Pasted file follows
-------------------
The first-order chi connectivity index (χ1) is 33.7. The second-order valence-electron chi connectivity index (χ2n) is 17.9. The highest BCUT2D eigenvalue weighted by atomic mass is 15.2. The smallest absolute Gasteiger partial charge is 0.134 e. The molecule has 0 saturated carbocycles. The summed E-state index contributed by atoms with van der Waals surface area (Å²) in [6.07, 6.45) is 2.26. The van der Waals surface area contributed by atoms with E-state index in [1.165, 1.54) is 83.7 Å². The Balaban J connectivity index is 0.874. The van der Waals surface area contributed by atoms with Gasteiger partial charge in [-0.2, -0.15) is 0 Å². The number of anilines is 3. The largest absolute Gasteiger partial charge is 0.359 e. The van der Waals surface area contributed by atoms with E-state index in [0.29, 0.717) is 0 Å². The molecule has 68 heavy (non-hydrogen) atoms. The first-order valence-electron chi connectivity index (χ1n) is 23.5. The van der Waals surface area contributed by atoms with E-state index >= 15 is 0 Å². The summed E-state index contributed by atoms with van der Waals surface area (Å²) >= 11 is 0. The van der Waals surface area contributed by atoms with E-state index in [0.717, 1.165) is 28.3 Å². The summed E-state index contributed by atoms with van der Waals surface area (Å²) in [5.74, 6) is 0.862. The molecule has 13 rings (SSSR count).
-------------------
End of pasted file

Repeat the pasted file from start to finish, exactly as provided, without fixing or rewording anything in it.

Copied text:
The first-order chi connectivity index (χ1) is 33.7. The second-order valence-electron chi connectivity index (χ2n) is 17.9. The highest BCUT2D eigenvalue weighted by atomic mass is 15.2. The smallest absolute Gasteiger partial charge is 0.134 e. The molecule has 0 saturated carbocycles. The summed E-state index contributed by atoms with van der Waals surface area (Å²) in [6.07, 6.45) is 2.26. The van der Waals surface area contributed by atoms with E-state index in [1.165, 1.54) is 83.7 Å². The Balaban J connectivity index is 0.874. The van der Waals surface area contributed by atoms with Gasteiger partial charge in [-0.2, -0.15) is 0 Å². The number of anilines is 3. The largest absolute Gasteiger partial charge is 0.359 e. The van der Waals surface area contributed by atoms with E-state index in [0.29, 0.717) is 0 Å². The molecule has 68 heavy (non-hydrogen) atoms. The first-order valence-electron chi connectivity index (χ1n) is 23.5. The van der Waals surface area contributed by atoms with E-state index >= 15 is 0 Å². The summed E-state index contributed by atoms with van der Waals surface area (Å²) >= 11 is 0. The van der Waals surface area contributed by atoms with E-state index in [0.717, 1.165) is 28.3 Å². The summed E-state index contributed by atoms with van der Waals surface area (Å²) in [5.74, 6) is 0.862. The molecule has 13 rings (SSSR count).